Resolve to quit in 2016

Many will usher in the new year loading themselves up with drugs and alcohol, but for many who struggle with addiction, that is a choice that could lead to further life ruin or death.

While many will resolve to get back on the treadmill, active addicts have a chance to make 2016 a fresh start, away from a life of self-destruction and degradation and toward a new lease on life in which one can find out who they really are and recover from the self-denial of time spent trying to escape with substances.

And for recovering addicts, it’s a time to reclaim their recovery, analyze the path they’re on and see what is and isn’t working and what could keep them further away from temptation and deeper into self-renewal and self-reclamation.

But that’s all easier said than done and just resolving or promising to quit isn’t enough. Here are some tips to make it happen and make the recovery stick:

  1. Be realistic. You’re not going to just end your addiction or your old habits overnight. Rather than just resolving to quit drinking today or never use marijuana again, which often seem as very gigantic hurdles for many active addicts, plot out some manageable, attainable steps to help you achieve that larger goal. For example set out to reduce your intake, most importantly only vow each day as long as you are in recovery to just be clean and sober that day. It’s easy to get overwhelmed by the prospect of staying clean and sober forever, so just make it for today, or for that moment to the next moment. If you absolutely can’t moderate or quit, seek out professional help
  2. Remain accountable. It’s unlikely you’re going to be able to stick to your resolution on your own, so enlist the support of loved ones. Talk to your family and friends about your desire to stay clean and sober and tell them how they can help you. Surround yourself with people who are going to support you in your effort to reclaim yourself and your health. In this way you make yourself accountable to them, you have people checking up on you and your progress and that makes it harder to relapse and return to old habits. If you don’t have any family and friends around, seek out 12-step groups or other recovery groups where you can get support from those who know the struggle, have overcome it and can keep you accountable to your goals. Recovery is something that should never be done alone.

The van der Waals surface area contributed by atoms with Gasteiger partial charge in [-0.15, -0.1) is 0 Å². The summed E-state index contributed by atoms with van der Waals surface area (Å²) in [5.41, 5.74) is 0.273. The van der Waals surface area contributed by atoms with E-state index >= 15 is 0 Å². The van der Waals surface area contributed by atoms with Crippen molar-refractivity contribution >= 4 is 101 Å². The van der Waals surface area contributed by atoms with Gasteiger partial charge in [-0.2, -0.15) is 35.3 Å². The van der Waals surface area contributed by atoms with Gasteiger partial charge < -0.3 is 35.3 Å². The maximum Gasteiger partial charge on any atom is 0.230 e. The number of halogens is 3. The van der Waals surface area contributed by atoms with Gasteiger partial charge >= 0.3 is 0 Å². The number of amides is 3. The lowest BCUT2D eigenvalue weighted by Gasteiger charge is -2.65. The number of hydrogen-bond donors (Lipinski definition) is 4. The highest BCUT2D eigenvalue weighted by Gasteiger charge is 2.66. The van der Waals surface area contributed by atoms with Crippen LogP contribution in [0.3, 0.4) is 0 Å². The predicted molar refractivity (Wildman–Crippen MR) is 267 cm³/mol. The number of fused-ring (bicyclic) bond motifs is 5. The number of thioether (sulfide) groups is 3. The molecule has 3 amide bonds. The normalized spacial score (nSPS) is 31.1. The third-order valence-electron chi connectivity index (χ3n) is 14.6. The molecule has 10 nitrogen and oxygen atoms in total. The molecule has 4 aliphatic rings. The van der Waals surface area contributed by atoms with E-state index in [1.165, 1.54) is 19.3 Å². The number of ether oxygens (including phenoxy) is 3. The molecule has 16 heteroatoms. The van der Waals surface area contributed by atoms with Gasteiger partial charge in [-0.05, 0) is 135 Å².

3. Change your routine. Addiction doesn’t develop in a vacuum. It stems from people developing a life pattern that leads them to use. Examine your daily routine, including your mind state and thoughts, and begin to change it. Don’t try to change everything at once, you will get overwhelmed and could relapse. Quitting is a serious life change, that’s why recovery is about incorporating new, healthier activities into your schedules, such as exercising, meditating, eating healthier, opening up about your feelings, seeking therapy and recovery groups, removing toxic people from your environments. Take it slow, make these changes one step at a time, one day at a time, one moment at a time.
  4. Take it easy on yourself. Quitting and embarking on recovery is not an easy task. You will make mistakes, you will likely have lapses in judgment and may not reach every goal you set on the timeline you want. But those setbacks are never a good excuse to give up. They’re a chance to lean in, go inside and see what happened but also to nourish and love yourself and have self-compassion that you are not perfect and recovery is not an easy, straight-forward or perfect progress. A big part of recovery is learning self-love because you’ve spent so much of it in self-denial and self-degradation, trying to run away from who you are than embrace it. It is hard but such compassion for yourself is ultimately what can propel you to greater heights in recovery, and get you closer to your goals than you anticipated. Use your slip-ups, even relapses, as a learning experience so you can move more confidently toward being sober and drug free.
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